You will be given a controversial practice within the pediatric age range. You will either agree or disagree with the option you chose and support your opinion with evidence from scholarly articles
Please see attached for questions and Rubric.
Part 1 – 2 pages (Includes; Intro, analysis and application)
Part 2- 1 page (Analysis)
An adolescent should be able to determine if they should receive the COVID-19 vaccine.
The HPV Vaccine should be available to all Grade 7 students in the public school system without parental consent.
In this part, I will be analyzing the statement that, “an adolescent must be able to determine if they should receive COVID-19 vaccine”. Covid-19 vaccine is intended to offer acquired immunity against severe acute respiratory syndrome coronavirus 2, a virus that leads to coronavirus disease 2019 (COVID-19). The covid-19 vaccines are usually attributed for their function to minimize the spread, severity and death brought by covid-19. An effective Covid-19 vaccine will protect an individual who acquires it by reducing the chances of getting covid-19 if someone encounters the coronavirus.
World Health Organization reveals that adolescents’ range between ages 10 and 19 years. Most adolescents are encompassed in the age-based delineation of a child. In my opinion, adolescents should have a chance to determine whether they should have the COVID-19 vaccine. Adolescents are legally able to make medical decisions for themselves. This is also recognized on several occasions like prenatal care and contraception, covid19 vaccination, consent to sexual health, substance abuse and mental health treatment. In addition, emotional and cognitive regulation skills that are needed to make decisions evolve during adolescence. Individuals as young as 14 years old do understand medical information and come to make reasonable decisions. Physicians who should protect adolescents from any harm have to consider whether adolescents who need the COVID-19 vaccination are protecting their interests or not (Ladhani 2021). Also, adolescents of age 12 and above are said to be developmentally ready in making medical decisions such as for vaccines and acquiring suggested health care treatment where there are risky consequences in case they fail to receive them. Some states like Delaware and California have laws that allow adolescents as young as the age of 12 to acquire medical attention without their parental consent in cases such as reproduction healthcare and vaccination. Other states like Alaska permit clinicians to determine whether the adolescents are incapable of making these decisions on their own if the parent or guardian does not agree with the medical advice (Scherer et al., 2021). Consequently, adolescents need not be harmed by their parents’ decisions. Letting adolescents accord to vaccination despite their parental resistance enables access to a medically endorsed treatment.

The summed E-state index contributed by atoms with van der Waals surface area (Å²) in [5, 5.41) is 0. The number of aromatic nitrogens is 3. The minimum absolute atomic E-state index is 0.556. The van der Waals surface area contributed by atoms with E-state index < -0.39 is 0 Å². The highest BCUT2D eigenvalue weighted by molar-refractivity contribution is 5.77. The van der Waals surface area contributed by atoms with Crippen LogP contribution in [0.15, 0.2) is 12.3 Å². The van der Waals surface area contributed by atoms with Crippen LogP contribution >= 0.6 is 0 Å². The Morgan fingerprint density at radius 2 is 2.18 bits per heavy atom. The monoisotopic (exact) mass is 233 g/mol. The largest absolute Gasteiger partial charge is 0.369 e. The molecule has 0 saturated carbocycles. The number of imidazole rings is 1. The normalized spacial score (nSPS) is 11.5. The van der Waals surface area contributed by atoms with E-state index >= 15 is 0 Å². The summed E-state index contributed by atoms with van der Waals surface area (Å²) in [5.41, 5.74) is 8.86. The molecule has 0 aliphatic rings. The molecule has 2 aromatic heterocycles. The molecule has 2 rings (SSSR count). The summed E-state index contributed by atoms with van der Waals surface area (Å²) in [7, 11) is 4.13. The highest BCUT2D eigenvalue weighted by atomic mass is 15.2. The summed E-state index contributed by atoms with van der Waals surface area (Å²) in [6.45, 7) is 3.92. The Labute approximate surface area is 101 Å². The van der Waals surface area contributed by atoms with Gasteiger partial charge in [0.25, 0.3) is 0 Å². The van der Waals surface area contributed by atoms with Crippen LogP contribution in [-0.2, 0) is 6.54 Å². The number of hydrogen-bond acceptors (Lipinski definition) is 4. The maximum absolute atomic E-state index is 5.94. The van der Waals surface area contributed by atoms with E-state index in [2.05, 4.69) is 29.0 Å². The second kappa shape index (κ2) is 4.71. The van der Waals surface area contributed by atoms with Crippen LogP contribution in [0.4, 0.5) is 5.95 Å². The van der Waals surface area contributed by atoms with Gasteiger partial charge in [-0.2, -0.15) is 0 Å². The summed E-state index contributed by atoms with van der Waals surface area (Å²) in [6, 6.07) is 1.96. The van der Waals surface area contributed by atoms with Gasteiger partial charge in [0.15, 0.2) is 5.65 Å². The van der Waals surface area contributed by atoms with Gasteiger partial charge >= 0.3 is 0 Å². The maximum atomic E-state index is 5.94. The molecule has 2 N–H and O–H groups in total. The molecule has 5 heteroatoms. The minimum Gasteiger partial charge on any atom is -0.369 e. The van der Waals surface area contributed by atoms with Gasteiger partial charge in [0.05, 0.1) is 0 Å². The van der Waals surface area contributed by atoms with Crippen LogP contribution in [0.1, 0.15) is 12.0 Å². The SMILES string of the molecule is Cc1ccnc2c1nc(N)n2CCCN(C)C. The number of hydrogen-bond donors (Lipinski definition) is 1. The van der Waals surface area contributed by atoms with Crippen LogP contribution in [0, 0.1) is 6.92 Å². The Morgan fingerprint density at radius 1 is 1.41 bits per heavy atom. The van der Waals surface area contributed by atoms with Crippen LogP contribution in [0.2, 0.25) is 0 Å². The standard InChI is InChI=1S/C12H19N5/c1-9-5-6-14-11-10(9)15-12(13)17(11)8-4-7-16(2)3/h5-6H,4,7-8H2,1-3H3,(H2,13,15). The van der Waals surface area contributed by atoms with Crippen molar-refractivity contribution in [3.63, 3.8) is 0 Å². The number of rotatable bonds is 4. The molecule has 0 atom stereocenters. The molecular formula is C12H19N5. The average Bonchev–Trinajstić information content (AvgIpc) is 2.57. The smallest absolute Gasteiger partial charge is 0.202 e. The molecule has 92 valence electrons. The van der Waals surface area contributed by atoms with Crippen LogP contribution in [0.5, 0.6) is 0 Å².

At times, adolescents tend to commonly consider perspectives of family and peers, including how their medical decision will affect other people. This determines the extent to which they depend on others when deciding. Social location and life experience also contribute to the adolescents’ desire for autonomy and belief that their own opinion needs to be appreciated. In addition, adolescents tend to consider expectations and perceptions of their social networks and peers when making a medical decision and any other decision. In this case, clinicians need to understand how much the adolescent is weighing others’ opinions in decision-making and promoting their health.
In this part, I will be analyzing the statement that “Human Papillomavirus (HPV) Vaccine should be accessible to all the Grade 7 students in the public school system without parental consent”. So first, it’s good to understand that the HPV vaccine helps protect the body against the infection with particular types of HPV. HPV infection may trigger abnormal tissue growth, like warts and other deviations to the cells. This vaccination is cancer prevention thus essential. It is projected to cause closely 36,000 cancer cases in women and men every year in the U.S. HPV vaccination may prevent 33,000 of these particular cancers by preventing infections that trigger them (Center for Disease Control and Prevention 2021).
I very well agree that the HPV vaccine should be available to all grade 7 students in the public school system. This is because it is recommended for girls and boys in their early youth to be protected against HPV infections that trigger cancer. It is vital vaccinating these kids well before they involve in sexual activity and potentially exposed to HPV. Despite this, I also disagree that these students should be vaccinated in the public school system without parental consent. Generally, while at school, the parent or guardian will require signing a consent form for their kids to have a vaccine. It may be uncooperative talking to the parents or guardian about having the vaccine as it may encompass talking of sex. But it is significant for these kids and their patients to understand that though one may not be thinking of sex now, this vaccine is best provided at a young age when the body makes the best immune response to it. There can be a great impact with this vaccine in terms of side effects to the children, for instance, pain, redness, or swelling in the arm where it was shot, fevers, dizziness or fainting. If there was no consent with the parent before vaccination, issues might rise where the patients can get to the extent of involving the law for these adverse effects.